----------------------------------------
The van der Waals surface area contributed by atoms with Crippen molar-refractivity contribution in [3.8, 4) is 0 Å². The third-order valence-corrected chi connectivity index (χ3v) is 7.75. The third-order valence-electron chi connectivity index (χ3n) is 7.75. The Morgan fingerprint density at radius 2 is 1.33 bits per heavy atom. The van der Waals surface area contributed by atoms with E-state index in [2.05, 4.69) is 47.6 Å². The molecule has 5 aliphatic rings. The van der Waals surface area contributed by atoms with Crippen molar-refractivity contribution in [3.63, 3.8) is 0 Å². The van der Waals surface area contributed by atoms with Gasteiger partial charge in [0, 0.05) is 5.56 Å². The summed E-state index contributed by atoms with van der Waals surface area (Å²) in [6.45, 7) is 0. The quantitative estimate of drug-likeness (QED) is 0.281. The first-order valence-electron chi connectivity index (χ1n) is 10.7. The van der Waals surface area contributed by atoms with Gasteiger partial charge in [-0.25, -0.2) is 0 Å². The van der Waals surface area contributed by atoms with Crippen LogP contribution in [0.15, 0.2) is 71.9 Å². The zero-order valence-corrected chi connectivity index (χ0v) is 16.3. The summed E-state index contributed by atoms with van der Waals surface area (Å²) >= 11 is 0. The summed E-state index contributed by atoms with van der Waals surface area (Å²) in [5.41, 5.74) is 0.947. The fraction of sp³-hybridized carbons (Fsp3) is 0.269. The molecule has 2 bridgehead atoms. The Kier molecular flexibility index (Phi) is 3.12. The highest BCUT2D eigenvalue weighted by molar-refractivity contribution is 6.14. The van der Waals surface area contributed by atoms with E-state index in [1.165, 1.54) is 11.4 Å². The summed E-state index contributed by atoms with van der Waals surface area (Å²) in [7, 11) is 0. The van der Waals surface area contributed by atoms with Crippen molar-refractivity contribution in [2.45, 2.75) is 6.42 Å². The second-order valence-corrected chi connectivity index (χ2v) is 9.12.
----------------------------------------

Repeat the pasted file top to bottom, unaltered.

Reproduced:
The van der Waals surface area contributed by atoms with Crippen molar-refractivity contribution in [3.8, 4) is 0 Å². The third-order valence-corrected chi connectivity index (χ3v) is 7.75. The third-order valence-electron chi connectivity index (χ3n) is 7.75. The Morgan fingerprint density at radius 2 is 1.33 bits per heavy atom. The van der Waals surface area contributed by atoms with E-state index in [2.05, 4.69) is 47.6 Å². The molecule has 5 aliphatic rings. The van der Waals surface area contributed by atoms with Crippen molar-refractivity contribution in [3.63, 3.8) is 0 Å². The van der Waals surface area contributed by atoms with Gasteiger partial charge in [0, 0.05) is 5.56 Å². The summed E-state index contributed by atoms with van der Waals surface area (Å²) in [6.45, 7) is 0. The quantitative estimate of drug-likeness (QED) is 0.281. The first-order valence-electron chi connectivity index (χ1n) is 10.7. The van der Waals surface area contributed by atoms with Gasteiger partial charge in [-0.25, -0.2) is 0 Å². The van der Waals surface area contributed by atoms with Crippen LogP contribution in [0.15, 0.2) is 71.9 Å². The zero-order valence-corrected chi connectivity index (χ0v) is 16.3. The summed E-state index contributed by atoms with van der Waals surface area (Å²) >= 11 is 0. The summed E-state index contributed by atoms with van der Waals surface area (Å²) in [5.41, 5.74) is 0.947. The fraction of sp³-hybridized carbons (Fsp3) is 0.269. The molecule has 2 bridgehead atoms. The Kier molecular flexibility index (Phi) is 3.12. The highest BCUT2D eigenvalue weighted by molar-refractivity contribution is 6.14. The van der Waals surface area contributed by atoms with E-state index in [1.165, 1.54) is 11.4 Å². The summed E-state index contributed by atoms with van der Waals surface area (Å²) in [7, 11) is 0. The van der Waals surface area contributed by atoms with Crippen molar-refractivity contribution in [2.45, 2.75) is 6.42 Å². The second-order valence-corrected chi connectivity index (χ2v) is 9.12.